This morning was different however. Amelia recalls, “I sat and instantly, I went to this very peaceful place. It was beautiful and one of the most amazing experiences I have ever had. I felt so calm and warm and held. I heard God’s voice whisper that he loved me and that everything was going to be ok. It was just amazing and then it ended as abruptly as it had began.” To add to that magical morning, the daily devotional she reads with her children reiterated the message in words to her that morning, “You are so hard on yourself. You judge yourself on how you look, behave and feel . . .I want you to know in your heart the Joy of being loved constantly and perfectly- today and every day.” That amazing glimpse gave Amelia the energy to continue her inner journey.
Around this time, Amelia’s Dad celebrated his 90th birthday and shortly afterwards, began to weaken from chronic leukemia. He died peacefully on a summer day after family had gathered to shower him with love and thanks. Amelia credits her “way back” to her Dad’s passing and the lessons she gleaned from it.
She recalls, “I was obviously sad but I knew he was tired and ready to go. Although he is gone physically, I feel so close to him now. I feel his presence on my right shoulder and it comforts me. My dad was a master gardener and one day my kids and I were visiting a community garden now named for him. A single dragonfly kept landing on our shoulders. It was persistent. At one point, it landed on a branch at eye level and just sat there. It felt like a simple and beautiful message of love from him.”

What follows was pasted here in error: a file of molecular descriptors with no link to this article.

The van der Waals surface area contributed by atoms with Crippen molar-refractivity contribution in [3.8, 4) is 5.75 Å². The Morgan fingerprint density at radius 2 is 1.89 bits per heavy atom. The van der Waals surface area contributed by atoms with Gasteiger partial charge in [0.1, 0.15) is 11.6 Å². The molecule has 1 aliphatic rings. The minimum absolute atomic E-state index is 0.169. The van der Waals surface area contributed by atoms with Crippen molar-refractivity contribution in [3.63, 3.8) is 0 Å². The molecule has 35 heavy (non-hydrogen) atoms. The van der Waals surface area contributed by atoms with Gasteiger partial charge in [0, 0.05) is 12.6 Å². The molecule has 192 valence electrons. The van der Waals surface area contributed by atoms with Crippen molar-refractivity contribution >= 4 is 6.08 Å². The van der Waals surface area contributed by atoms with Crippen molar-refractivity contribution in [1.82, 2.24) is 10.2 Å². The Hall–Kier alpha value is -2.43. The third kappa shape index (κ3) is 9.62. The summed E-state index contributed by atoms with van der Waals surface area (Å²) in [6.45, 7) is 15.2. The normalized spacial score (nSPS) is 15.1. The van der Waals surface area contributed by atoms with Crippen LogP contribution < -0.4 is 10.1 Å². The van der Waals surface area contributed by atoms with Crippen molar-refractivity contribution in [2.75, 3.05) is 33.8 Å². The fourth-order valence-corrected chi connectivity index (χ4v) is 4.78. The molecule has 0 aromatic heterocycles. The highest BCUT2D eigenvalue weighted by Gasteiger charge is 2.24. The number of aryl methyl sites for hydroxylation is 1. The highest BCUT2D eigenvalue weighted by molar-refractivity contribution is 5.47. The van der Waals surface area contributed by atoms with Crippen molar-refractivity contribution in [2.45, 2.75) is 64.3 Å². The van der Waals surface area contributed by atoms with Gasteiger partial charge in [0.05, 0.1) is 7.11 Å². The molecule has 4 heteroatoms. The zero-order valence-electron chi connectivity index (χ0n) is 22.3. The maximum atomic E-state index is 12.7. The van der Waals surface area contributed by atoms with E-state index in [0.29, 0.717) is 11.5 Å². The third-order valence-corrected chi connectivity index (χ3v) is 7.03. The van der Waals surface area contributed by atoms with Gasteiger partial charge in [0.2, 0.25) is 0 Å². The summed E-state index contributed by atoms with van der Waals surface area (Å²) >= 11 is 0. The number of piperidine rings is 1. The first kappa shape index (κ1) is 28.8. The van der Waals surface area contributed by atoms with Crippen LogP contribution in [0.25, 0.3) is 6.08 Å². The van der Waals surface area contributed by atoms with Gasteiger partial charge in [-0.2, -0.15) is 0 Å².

Amelia’s Dad was a writer and she found one quote he wrote shortly before he died that resonated and felt like a gift from him.
“Age I decided is a gift. I am now, probably for the first time in my life- without worries. I marvel at my amazing friends, my wonderful life and my loving family. I’ve become my own friend. Life does not come with a ribbon or a bow, but it is still a gift.” (Jack Kolb).
Amelia says, “This was his gift to me. No matter what happens each day, there are things and people to be grateful for. This simple gratitude shifted my thinking and helped me find my way back.
These days, Amelia feels balanced and happy. She finished her yoga study and now teaches classes at the Center in Eau Claire. She happily reports that her Mom is doing great in a Memory Care facility and that she still recognizes everyone. “She is like a sweet, loving and wise little kid.”
I asked Amelia if she had any advice to other women trying to “do it all” or perhaps to herself five years ago. After some thought she answered:
~Try to slow down enough to hear your heart’s beatings.
~Try not to become so caught up in what you think is expected of you from the outside world. Get more in touch with your inner world.
~All love begins with you. You have to love and nurture yourself in order to be able to share that love.
~ These days, I feel closest to God in nature and so I make more time for that in my life. As a kid, I feared God. Now, I think of him more as a friend. He is right in my heart. This perfect love is right there. I need to remember that again and again in order to share it.”
It is not lost on me that as she shares her beautiful story Amelia is wearing a t-shirt with a gilded birdcage opened to allow the bird to fly free. “It takes courage to grow up and become who you really are.” (e.e. Cummings)